USS Fitzgerald flies flag that sailors designed to honor seven collision victims
By CAITLIN DOORNBOS | STARS AND STRIPES Published: June 21, 2019
Flags flew aboard the USS Fitzgerald for the first time in nearly two years — this time featuring a new flag designed to honor the seven sailors who died in the ship’s June 17, 2017, collision off Japan’s Izu Peninsula, according to a Navy statement Thursday.
On the second anniversary of the fatal crash involving the Fitzgerald and a Philippine-flagged container ship about 80 nautical miles southwest of Tokyo, the guided-missile destroyer’s commanding officer, Cmdr. Garrett Miller, unfurled the new flag that current crew members designed, according to the statement.
“I am proud of this flag and proud of our shipmates who helped design it, as it is a product of respect and professionalism that symbolizes their great service and sacrifice,” Miller said in the statement.
The ship has been undergoing more than $300 million worth of repairs in Pascagoula, Miss., since January 2018.
The memorial flag is deep blue with white lettering, featuring the phrase, “Don’t Give Up the Ship” in large, bold font, according to a Navy photo.
“The motto is a common Navy phrase, but all Fitzgerald Sailors embodied that spirit on June 17, 2017, when they fought significant flooding and structural damage following the collision,” the Navy said in the statement.
According to naval lore, the phrase was first uttered by Capt. James Lawrence, whose frigate USS Chesapeake battled the HMS Shannon during the War of 1812. Lawrence died during the fight, and his dying words became a rallying cry.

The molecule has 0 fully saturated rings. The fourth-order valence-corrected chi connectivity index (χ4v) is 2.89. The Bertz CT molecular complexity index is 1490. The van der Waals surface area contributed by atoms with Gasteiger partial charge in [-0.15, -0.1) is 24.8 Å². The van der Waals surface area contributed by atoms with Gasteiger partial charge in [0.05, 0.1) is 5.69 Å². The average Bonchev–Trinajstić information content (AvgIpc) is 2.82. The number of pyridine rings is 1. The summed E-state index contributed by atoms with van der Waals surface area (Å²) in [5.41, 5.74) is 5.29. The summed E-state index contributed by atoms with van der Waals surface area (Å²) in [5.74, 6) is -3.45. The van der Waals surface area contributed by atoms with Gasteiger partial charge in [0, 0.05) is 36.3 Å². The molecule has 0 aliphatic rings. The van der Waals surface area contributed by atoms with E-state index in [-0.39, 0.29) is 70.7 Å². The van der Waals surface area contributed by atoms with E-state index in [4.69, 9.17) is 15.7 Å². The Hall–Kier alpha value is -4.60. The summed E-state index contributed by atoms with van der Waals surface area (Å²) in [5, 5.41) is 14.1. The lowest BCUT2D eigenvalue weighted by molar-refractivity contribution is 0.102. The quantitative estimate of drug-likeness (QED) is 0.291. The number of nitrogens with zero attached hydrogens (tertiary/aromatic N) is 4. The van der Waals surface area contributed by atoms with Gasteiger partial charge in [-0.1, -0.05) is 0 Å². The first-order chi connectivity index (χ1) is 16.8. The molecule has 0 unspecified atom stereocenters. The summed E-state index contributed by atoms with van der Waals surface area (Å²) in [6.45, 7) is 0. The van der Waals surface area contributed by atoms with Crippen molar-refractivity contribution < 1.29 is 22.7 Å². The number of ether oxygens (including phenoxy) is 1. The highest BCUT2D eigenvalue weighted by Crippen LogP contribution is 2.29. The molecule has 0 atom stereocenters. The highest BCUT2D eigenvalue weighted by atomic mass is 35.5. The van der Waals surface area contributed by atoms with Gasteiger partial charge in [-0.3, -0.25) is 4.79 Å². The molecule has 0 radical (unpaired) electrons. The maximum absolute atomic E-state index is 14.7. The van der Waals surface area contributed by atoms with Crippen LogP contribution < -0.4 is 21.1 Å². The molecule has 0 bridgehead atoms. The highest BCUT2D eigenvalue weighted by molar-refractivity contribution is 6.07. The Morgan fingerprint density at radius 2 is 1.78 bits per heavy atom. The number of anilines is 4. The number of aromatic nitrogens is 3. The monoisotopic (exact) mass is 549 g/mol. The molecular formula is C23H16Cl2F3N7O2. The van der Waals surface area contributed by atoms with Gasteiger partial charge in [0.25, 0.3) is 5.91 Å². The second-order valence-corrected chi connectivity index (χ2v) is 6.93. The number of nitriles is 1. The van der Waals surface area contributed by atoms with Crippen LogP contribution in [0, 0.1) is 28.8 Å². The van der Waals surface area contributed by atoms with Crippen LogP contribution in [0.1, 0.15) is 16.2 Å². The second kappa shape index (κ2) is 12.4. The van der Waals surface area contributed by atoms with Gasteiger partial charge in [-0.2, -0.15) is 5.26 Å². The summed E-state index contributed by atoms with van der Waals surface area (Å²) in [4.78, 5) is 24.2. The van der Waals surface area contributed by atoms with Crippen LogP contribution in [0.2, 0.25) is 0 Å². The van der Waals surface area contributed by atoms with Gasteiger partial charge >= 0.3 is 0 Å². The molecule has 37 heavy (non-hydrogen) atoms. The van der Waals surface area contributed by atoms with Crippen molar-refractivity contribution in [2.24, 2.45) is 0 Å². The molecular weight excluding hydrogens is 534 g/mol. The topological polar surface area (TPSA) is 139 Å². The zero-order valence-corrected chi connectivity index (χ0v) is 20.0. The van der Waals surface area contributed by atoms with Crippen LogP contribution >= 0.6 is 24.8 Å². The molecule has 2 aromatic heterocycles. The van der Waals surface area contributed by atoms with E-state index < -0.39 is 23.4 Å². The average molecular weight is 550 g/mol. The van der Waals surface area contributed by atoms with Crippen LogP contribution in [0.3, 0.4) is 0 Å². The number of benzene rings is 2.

Cmdr. Scott Wilbur, the Fitzgerald’s executive officer, said in the statement that “the current crew continues to live out that motto while bringing the ship back to the Fleet.”
The flag also includes the date of the collision with the phrase “Forever with the Fightin’ Fitz” above the names and rates of the seven fallen sailors.
It was raised Monday alongside the national ensign and Union Jack flags — the first time since November 2017 that flags flew over the ship, according to the statement.
Most of the work centered on the hull and topside structures damaged in the collision, the Navy said in an April statement. The Fitzgerald left dry dock in April and continues to undergo restoration and modernization in Pascagoula.
The new commemorative flag is not a permanent feature but will fly each June 17 “to honor [the fallen] and never to forget their sacrifice,” Wilbur said in the statement.
“Fitzgerald’s crew designed this flag from scratch as a way to embody those shipmates we lost,” he said.